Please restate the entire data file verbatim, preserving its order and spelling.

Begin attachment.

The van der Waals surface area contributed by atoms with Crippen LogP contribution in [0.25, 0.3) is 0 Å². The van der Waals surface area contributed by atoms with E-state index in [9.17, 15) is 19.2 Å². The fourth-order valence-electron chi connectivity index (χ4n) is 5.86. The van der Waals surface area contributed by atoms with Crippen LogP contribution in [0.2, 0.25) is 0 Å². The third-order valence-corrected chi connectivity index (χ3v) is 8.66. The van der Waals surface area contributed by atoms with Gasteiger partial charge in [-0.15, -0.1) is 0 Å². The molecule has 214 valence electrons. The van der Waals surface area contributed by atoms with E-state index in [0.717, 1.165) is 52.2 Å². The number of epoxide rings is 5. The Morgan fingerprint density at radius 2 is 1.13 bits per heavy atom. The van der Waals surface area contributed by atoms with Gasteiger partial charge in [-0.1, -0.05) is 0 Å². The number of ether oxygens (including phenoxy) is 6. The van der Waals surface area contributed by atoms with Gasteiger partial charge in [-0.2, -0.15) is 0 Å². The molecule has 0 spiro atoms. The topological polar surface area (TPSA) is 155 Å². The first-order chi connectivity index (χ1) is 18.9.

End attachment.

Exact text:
The van der Waals surface area contributed by atoms with Crippen LogP contribution in [0.25, 0.3) is 0 Å². The van der Waals surface area contributed by atoms with E-state index in [9.17, 15) is 19.2 Å². The fourth-order valence-electron chi connectivity index (χ4n) is 5.86. The van der Waals surface area contributed by atoms with Crippen LogP contribution in [0.2, 0.25) is 0 Å². The third-order valence-corrected chi connectivity index (χ3v) is 8.66. The van der Waals surface area contributed by atoms with Gasteiger partial charge in [-0.15, -0.1) is 0 Å². The molecule has 214 valence electrons. The van der Waals surface area contributed by atoms with E-state index in [0.717, 1.165) is 52.2 Å². The number of epoxide rings is 5. The Morgan fingerprint density at radius 2 is 1.13 bits per heavy atom. The van der Waals surface area contributed by atoms with Gasteiger partial charge in [-0.1, -0.05) is 0 Å². The number of ether oxygens (including phenoxy) is 6. The van der Waals surface area contributed by atoms with Gasteiger partial charge in [-0.2, -0.15) is 0 Å². The molecule has 0 spiro atoms. The topological polar surface area (TPSA) is 155 Å². The first-order chi connectivity index (χ1) is 18.9.